After Howard lost the late 2007 election – and, as Turnbull had forewarned him, his own seat – former doctor Brendan Nelson, a moderate, narrowly won the Liberal Party leadership against a single challenger – Turnbull.

Turnbull was fuming. No sooner had Nelson given his acceptance speech to the now Opposition Liberal MPs than Turnbull flung open the new leader’s office door and barged in. Those who were there recall Turnbull telling Nelson he was a wimp who should man up. Nelson told him to make an appointment in future. Nelson lasted just nine months. Turnbull replaced him as Opposition leader. And then Turnbull flamed out, coming perilously close to ending his own political career and putting a deep black cloud over his complicated makeup, his judgment, and ability to get along with those – and there were many – he considered his inferiors.

The cause was a $5000, 10-year-old Mazda ute and a disturbed and rogue Treasury officer, Gordon Grech. The civil servant had claimed privately to Turnbull’s ad­visers that Rudd, by then Prime Minister, had been lent the ute for campaigning purposes by a car dealer for whom Rudd’s office was now trying to obtain Government favours. Grech claimed he’d seen an email from the PM’s office to Treasury supporting the dealer’s pleadings. Turnbull burst into full-force mode and thundered at a press conference that Rudd should resign as Prime Minister. That evening Rudd issued a statement saying no such email could be found. Next, Grech’s bosses at the Treasury searched his computer and were so alarmed at evidence of his rogue behaviour that they put him on leave, amid concerns about his psychiatric state. Then police raided Grech’s Canberra house and discovered the email: Grech had forged it.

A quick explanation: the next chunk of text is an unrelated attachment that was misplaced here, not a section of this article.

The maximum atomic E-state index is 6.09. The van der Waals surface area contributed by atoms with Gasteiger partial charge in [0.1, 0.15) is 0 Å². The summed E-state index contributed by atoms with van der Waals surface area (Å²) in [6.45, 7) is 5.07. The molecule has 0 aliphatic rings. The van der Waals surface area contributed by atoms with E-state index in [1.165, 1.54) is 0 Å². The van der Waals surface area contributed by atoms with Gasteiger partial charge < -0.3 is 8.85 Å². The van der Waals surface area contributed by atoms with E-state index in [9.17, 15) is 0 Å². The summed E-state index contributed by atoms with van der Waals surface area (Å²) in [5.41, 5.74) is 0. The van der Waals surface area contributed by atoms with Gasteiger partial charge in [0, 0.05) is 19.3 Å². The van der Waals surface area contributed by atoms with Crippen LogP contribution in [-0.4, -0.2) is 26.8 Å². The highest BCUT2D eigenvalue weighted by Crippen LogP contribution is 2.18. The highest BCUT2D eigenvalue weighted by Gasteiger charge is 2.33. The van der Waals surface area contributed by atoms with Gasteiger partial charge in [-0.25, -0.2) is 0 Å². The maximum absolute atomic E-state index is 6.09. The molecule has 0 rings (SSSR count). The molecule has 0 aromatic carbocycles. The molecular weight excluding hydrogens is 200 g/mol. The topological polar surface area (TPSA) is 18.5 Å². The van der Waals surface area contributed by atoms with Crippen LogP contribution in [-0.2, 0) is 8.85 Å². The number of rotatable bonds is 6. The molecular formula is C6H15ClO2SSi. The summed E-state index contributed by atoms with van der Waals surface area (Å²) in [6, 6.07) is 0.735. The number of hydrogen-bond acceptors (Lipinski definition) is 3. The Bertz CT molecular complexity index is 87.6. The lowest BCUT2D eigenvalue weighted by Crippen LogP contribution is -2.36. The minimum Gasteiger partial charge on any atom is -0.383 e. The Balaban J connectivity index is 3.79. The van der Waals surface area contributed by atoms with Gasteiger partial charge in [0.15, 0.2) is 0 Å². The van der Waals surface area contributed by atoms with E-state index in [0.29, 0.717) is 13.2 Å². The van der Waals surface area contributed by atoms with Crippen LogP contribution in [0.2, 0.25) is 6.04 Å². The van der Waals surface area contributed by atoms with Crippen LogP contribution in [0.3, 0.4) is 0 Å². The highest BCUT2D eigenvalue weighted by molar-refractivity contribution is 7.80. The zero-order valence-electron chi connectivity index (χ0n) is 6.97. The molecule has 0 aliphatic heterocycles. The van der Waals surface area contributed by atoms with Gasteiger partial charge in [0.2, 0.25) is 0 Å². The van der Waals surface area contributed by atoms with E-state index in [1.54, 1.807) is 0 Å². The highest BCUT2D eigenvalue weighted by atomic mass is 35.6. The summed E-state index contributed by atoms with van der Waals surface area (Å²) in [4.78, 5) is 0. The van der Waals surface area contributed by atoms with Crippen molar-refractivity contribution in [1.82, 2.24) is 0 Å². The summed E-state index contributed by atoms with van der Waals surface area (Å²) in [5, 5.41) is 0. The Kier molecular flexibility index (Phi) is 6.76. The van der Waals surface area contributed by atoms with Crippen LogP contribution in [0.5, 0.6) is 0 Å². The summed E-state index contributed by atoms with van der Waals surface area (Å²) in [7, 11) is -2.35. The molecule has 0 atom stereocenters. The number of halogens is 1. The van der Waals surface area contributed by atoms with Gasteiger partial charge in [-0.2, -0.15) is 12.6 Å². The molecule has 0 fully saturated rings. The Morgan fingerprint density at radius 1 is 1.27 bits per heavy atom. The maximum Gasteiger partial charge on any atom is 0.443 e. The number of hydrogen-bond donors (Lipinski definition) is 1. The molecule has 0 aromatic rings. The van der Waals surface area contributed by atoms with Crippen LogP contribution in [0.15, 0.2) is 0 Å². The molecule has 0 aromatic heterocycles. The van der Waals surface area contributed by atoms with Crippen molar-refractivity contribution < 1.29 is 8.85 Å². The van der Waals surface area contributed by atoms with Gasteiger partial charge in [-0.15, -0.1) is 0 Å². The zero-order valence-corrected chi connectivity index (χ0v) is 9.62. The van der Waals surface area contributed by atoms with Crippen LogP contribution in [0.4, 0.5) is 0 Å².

Turnbull had been mightily duped. Worse, an ABC television crew was filming in his office when word came through that Grech had faked the email. The footage showed an office in meltdown. Still, Turnbull persisted, calling for a judicial inquiry. The whole affair was a staggering misjudgment – there had been many red flags about Grech, who ended up in a psychiatric hospital.

Turnbull was mortally wounded. His popularity burst. His leadership was crumbling. The end came when his shadow Cabinet and backbench rebelled against his progressive policies to deal with climate change. And his old nemesis, Tony Abbott, was in the thick of the rebels. Abbott rolled a sapped Turnbull at the end of 2009 by a single vote to win the leadership of the Liberal Party.

It was a psychologically crushing moment. Turnbull had endured the childhood departure of his mother and the sudden death of his father but never had he suffered a ruinous career reversal – and this was largely of his own making. He was 56. He went overseas with Lucy and early in 2010, after being overlooked for Abbott’s front bench, announced he would give up his seat and leave politics, saying if he was 10 years younger he might have stayed.